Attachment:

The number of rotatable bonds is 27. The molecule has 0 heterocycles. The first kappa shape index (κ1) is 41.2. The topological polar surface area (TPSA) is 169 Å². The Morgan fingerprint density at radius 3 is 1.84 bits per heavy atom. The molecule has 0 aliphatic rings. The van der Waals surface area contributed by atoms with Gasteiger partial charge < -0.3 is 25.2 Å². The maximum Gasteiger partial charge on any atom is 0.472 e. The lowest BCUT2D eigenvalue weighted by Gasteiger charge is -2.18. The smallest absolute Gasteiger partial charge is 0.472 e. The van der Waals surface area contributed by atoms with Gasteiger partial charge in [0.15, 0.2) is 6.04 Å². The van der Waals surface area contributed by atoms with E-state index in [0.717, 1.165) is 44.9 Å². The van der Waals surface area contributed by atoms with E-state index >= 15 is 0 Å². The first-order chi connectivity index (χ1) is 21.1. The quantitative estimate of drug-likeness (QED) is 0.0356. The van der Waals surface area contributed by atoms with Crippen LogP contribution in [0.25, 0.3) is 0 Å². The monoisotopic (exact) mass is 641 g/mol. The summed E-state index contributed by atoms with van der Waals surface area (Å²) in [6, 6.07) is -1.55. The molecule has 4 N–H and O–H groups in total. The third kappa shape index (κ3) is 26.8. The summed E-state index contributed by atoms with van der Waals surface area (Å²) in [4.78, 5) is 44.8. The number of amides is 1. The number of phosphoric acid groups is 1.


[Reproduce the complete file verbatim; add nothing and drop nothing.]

The number of rotatable bonds is 27. The molecule has 0 heterocycles. The first kappa shape index (κ1) is 41.2. The topological polar surface area (TPSA) is 169 Å². The Morgan fingerprint density at radius 3 is 1.84 bits per heavy atom. The molecule has 0 aliphatic rings. The van der Waals surface area contributed by atoms with Gasteiger partial charge < -0.3 is 25.2 Å². The maximum Gasteiger partial charge on any atom is 0.472 e. The lowest BCUT2D eigenvalue weighted by Gasteiger charge is -2.18. The smallest absolute Gasteiger partial charge is 0.472 e. The van der Waals surface area contributed by atoms with Gasteiger partial charge in [0.15, 0.2) is 6.04 Å². The van der Waals surface area contributed by atoms with E-state index in [0.717, 1.165) is 44.9 Å². The van der Waals surface area contributed by atoms with E-state index >= 15 is 0 Å². The first-order chi connectivity index (χ1) is 21.1. The quantitative estimate of drug-likeness (QED) is 0.0356. The van der Waals surface area contributed by atoms with Crippen LogP contribution in [0.25, 0.3) is 0 Å². The monoisotopic (exact) mass is 641 g/mol. The summed E-state index contributed by atoms with van der Waals surface area (Å²) in [6, 6.07) is -1.55. The molecule has 4 N–H and O–H groups in total. The third kappa shape index (κ3) is 26.8. The summed E-state index contributed by atoms with van der Waals surface area (Å²) in [4.78, 5) is 44.8. The number of amides is 1. The number of phosphoric acid groups is 1.